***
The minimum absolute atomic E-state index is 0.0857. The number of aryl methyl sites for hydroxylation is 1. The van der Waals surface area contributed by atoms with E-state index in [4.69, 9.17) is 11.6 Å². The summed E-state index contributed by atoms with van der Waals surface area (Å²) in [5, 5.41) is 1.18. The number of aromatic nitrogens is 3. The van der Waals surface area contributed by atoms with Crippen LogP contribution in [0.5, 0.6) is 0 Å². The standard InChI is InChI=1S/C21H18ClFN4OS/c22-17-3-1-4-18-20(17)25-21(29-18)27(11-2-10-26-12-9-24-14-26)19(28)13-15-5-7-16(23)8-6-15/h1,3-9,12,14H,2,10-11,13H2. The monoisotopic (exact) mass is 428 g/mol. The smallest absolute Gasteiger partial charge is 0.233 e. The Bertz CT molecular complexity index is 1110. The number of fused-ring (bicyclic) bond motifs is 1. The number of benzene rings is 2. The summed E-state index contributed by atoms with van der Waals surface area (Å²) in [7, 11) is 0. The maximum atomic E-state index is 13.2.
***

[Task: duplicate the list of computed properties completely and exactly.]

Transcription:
The minimum absolute atomic E-state index is 0.0857. The number of aryl methyl sites for hydroxylation is 1. The van der Waals surface area contributed by atoms with E-state index in [4.69, 9.17) is 11.6 Å². The summed E-state index contributed by atoms with van der Waals surface area (Å²) in [5, 5.41) is 1.18. The number of aromatic nitrogens is 3. The van der Waals surface area contributed by atoms with Crippen LogP contribution in [0.5, 0.6) is 0 Å². The standard InChI is InChI=1S/C21H18ClFN4OS/c22-17-3-1-4-18-20(17)25-21(29-18)27(11-2-10-26-12-9-24-14-26)19(28)13-15-5-7-16(23)8-6-15/h1,3-9,12,14H,2,10-11,13H2. The monoisotopic (exact) mass is 428 g/mol. The smallest absolute Gasteiger partial charge is 0.233 e. The Bertz CT molecular complexity index is 1110. The number of fused-ring (bicyclic) bond motifs is 1. The number of benzene rings is 2. The summed E-state index contributed by atoms with van der Waals surface area (Å²) in [7, 11) is 0. The maximum atomic E-state index is 13.2.